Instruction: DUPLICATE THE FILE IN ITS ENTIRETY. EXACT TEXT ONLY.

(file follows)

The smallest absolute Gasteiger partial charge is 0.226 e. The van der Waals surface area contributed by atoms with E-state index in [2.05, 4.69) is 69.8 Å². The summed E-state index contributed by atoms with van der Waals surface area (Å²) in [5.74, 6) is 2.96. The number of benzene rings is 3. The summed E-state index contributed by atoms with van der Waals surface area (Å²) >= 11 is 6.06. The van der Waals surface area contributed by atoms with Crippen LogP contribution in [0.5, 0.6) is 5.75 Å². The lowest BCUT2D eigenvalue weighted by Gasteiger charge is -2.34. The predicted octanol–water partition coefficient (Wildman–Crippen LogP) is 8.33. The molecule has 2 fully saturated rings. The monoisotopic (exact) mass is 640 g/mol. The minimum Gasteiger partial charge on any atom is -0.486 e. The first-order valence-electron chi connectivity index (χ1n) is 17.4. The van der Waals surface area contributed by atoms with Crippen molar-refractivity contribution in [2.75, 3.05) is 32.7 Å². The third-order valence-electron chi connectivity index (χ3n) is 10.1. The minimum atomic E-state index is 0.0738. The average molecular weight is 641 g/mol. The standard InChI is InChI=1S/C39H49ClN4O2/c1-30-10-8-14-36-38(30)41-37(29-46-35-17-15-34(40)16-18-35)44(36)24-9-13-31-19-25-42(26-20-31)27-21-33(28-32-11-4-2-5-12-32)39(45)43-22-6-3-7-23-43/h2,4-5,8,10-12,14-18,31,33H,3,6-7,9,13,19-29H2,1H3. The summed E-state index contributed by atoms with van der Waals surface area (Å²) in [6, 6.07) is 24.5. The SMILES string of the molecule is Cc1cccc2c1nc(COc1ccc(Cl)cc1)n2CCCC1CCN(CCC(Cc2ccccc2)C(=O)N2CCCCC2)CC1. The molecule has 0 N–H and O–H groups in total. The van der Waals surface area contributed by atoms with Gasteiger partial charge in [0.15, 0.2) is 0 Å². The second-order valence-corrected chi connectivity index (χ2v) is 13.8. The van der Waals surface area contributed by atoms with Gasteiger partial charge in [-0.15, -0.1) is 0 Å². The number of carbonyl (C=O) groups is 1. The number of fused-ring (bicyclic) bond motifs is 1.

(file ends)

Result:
The smallest absolute Gasteiger partial charge is 0.226 e. The van der Waals surface area contributed by atoms with E-state index in [2.05, 4.69) is 69.8 Å². The summed E-state index contributed by atoms with van der Waals surface area (Å²) in [5.74, 6) is 2.96. The number of benzene rings is 3. The summed E-state index contributed by atoms with van der Waals surface area (Å²) >= 11 is 6.06. The van der Waals surface area contributed by atoms with Crippen LogP contribution in [0.5, 0.6) is 5.75 Å². The lowest BCUT2D eigenvalue weighted by Gasteiger charge is -2.34. The predicted octanol–water partition coefficient (Wildman–Crippen LogP) is 8.33. The molecule has 2 fully saturated rings. The monoisotopic (exact) mass is 640 g/mol. The minimum Gasteiger partial charge on any atom is -0.486 e. The first-order valence-electron chi connectivity index (χ1n) is 17.4. The van der Waals surface area contributed by atoms with Crippen molar-refractivity contribution in [2.75, 3.05) is 32.7 Å². The third-order valence-electron chi connectivity index (χ3n) is 10.1. The minimum atomic E-state index is 0.0738. The average molecular weight is 641 g/mol. The standard InChI is InChI=1S/C39H49ClN4O2/c1-30-10-8-14-36-38(30)41-37(29-46-35-17-15-34(40)16-18-35)44(36)24-9-13-31-19-25-42(26-20-31)27-21-33(28-32-11-4-2-5-12-32)39(45)43-22-6-3-7-23-43/h2,4-5,8,10-12,14-18,31,33H,3,6-7,9,13,19-29H2,1H3. The summed E-state index contributed by atoms with van der Waals surface area (Å²) in [6, 6.07) is 24.5. The SMILES string of the molecule is Cc1cccc2c1nc(COc1ccc(Cl)cc1)n2CCCC1CCN(CCC(Cc2ccccc2)C(=O)N2CCCCC2)CC1. The molecule has 0 N–H and O–H groups in total. The van der Waals surface area contributed by atoms with Gasteiger partial charge in [0.15, 0.2) is 0 Å². The second-order valence-corrected chi connectivity index (χ2v) is 13.8. The van der Waals surface area contributed by atoms with Gasteiger partial charge in [-0.15, -0.1) is 0 Å². The number of carbonyl (C=O) groups is 1. The number of fused-ring (bicyclic) bond motifs is 1.